One of the most common questions I get from people who want to visit Seattle is how to make it an authentic and fun experience. The Pacific Northwest is such a unique corner of the country (and world), that you really need a local to give you the inside scoop. Whenever I visit new places, I like to see the main sights – no harm in being a true tourist – but whenever I can explore some hidden gems, that’s when the most magical travel experiences occur. I put together this list of Must-Have Seattle Experiences so that you know exactly how to plan your trip to the Pacific Northwest.
I’ve lived in Seattle for….nearly 30 years (wow!). I’m a University of Washington and Bastyr University grad and I grew up on the Kitsap Peninsula (hence some of the recommendations to head over there). Having worked in the restaurant industry for years and years combined with always living in the city and various neighborhoods, I have a lot of fun suggestions for you. If you come visit and try any of these tips, you have to let me know in the comments and if you have more to add that aren’t on my list, let me know, too!
Seattle Visit Overview
Seattle is known for its beautiful outdoor experiences, year-round, unique museums and parks, and amazing food. Here’s my personal, native-Seattle suggestions for you. You’ll find a mix of the touristy stuff and the hidden gems that you can combine depending on how long you’re here. I’ve broken down the top must-have Seattle experiences for you by category.
Seattle is nestled in the Puget Sound. Seatac airport is on the south end and there’s a light rail that you can catch from the airport that goes directly into the city. However, since things are pretty spread out and our public transport isn’t the best, you may want to seriously consider renting a car. Most of what you want to see isn’t directly downtown so consider getting an airbnb or hotel not in the downtown area. Queen Anne, Capitol Hill, Fremont or Columbia City can be fun places to stay and are centrally located.
Year round, you’ll want to bring excellent walking shoes that are broken in. You’ll be putting in some miles. Things are pretty casual around here; you’ll notice people dressing very differently than LA, Chicago, or New York. Jeans and a fleece is the norm for a lot of us. Even CEOs will wear jeans and t-shirts at work. Because of how far north we are and surrounded by water, the nights cool off quickly, even on the hottest days in the summer. In July, August and September, it’s not unusual to get up into the 80’s or even 90’s but the heat won’t hold so you should bring a jacket absolutely any time you visit. Yes: it rains a lot but not hard so consider some sort of shell jacket to wear so that you can still get out there. Umbrellas aren’t commonly used so it’s all about the outerwear.
Safety isn’t usually much of an issue in the city but you should be aware of your surroundings and avoid anyone acting sporadic or strange. Like any city, consider walking with someone else rather than alone if possible, at night, and keep an eye out if you’re in a park at night as well. Be careful crossing the streets; it’s dark and rainy and can be hard to see people in crosswalks if you’re a driver. The roads are often winding, steep, and narrow and confusing so if you’re driving, take some extra time. The drivers here are known to be a bit slow and polite, stopping in the middle of the street to let pedestrians cross and waving others on at 4-way stops.
Must-Have Seattle Experiences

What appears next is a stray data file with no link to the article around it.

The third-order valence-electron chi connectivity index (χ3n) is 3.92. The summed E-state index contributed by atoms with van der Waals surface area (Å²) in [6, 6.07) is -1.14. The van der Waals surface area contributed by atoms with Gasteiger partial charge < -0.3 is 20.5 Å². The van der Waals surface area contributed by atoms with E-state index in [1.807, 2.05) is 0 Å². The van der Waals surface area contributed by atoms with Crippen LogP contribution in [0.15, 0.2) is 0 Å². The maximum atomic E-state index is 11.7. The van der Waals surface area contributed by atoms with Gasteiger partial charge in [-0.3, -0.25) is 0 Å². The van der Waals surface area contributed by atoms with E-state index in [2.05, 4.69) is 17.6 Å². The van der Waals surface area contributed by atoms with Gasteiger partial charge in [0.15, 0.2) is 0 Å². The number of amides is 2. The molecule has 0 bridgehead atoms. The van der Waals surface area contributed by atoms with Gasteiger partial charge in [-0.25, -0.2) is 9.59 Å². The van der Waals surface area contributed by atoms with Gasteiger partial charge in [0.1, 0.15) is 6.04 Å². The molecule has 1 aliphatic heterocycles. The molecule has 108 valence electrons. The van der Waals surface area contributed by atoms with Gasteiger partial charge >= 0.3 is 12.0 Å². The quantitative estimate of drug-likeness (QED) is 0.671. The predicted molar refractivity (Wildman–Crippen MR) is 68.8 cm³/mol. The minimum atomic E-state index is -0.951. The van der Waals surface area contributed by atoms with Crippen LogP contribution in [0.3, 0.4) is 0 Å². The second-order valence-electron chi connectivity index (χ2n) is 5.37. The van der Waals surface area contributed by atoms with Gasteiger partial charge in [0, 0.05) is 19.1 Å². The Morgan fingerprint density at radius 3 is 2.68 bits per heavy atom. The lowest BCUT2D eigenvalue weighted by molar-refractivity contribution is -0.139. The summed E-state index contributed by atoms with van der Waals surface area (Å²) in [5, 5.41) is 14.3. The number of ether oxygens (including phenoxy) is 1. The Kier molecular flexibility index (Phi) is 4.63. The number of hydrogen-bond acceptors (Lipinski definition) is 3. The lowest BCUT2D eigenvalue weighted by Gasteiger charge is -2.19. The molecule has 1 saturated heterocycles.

Best Walking Parks
Seattle is all about getting outside – no matter the weather. You can walk one of these huge parks of ours, all spread out in different neighborhoods that you want to visit to get that local feel. Put on your walking shoes, grab your rain jacket and explore these favorite parks of mine. Make sure you keep your dog on a leash if you have one!
- Greenlake: this one is getting a bit crowded these days but it’s still a beautiful Seattle staple. Take the walk on the path; it’s flat and about 3 miles. There’s lots of free parking most of the way around the lake and a little bit of paid parking on the side where there’s a Starbucks and more stores and restaurants. Go a little further to not have to pay or opt for the other side.
- Seward Park: this park has lots of hiking trails to choose from and a 2.4 mile walking or biking trail. If you like sitting by the water, there are some awesome beaches to check out here, too. In the summer, people even take a little dip in the water…though it’s still chilly.
- Discovery: this is a great place to watch birds and other wildlife. You may even see some seals or sea lions! There are several beaches to enjoy and a loop trail through the wooded areas. This is a really big area so you can spend a half day exploring.
- Lincoln Park: this one is a good choice for hiking, picnics, and enjoying rocky beaches. There are about 5 miles of trails with some strenuous trails and others offer a milder hike. The views are incredible and it’s definitely a fun way to explore West Seattle if you’re over that way.
- Ravenna Park: this one is especially fun with kids. It has two picnic areas, hiking trails, and a playground. Mostly wooded with some fun bridges to cross, too, tourists would never think to come here!
Hidden Gem Experiences
There are some really fun secret spots in the city that a lot of people may not think to visit but that will give you a really authentic experience. You should consider doing some of the more obvious things like the Space Needle and Underground Tour, etc but this is where you go to get off the beaten-path.
- Smith tower: A historical skyscraper with an observation deck that offers an amazing 360 degree view of Seattle, this is a fun secret spot if you’re in the downtown/Pioneer Square area or if you’re doing a ferry ride. Keep your eyes peeled in this area as it can be a bit questionable after dark…and during the day, too. Parking is challenging in the area.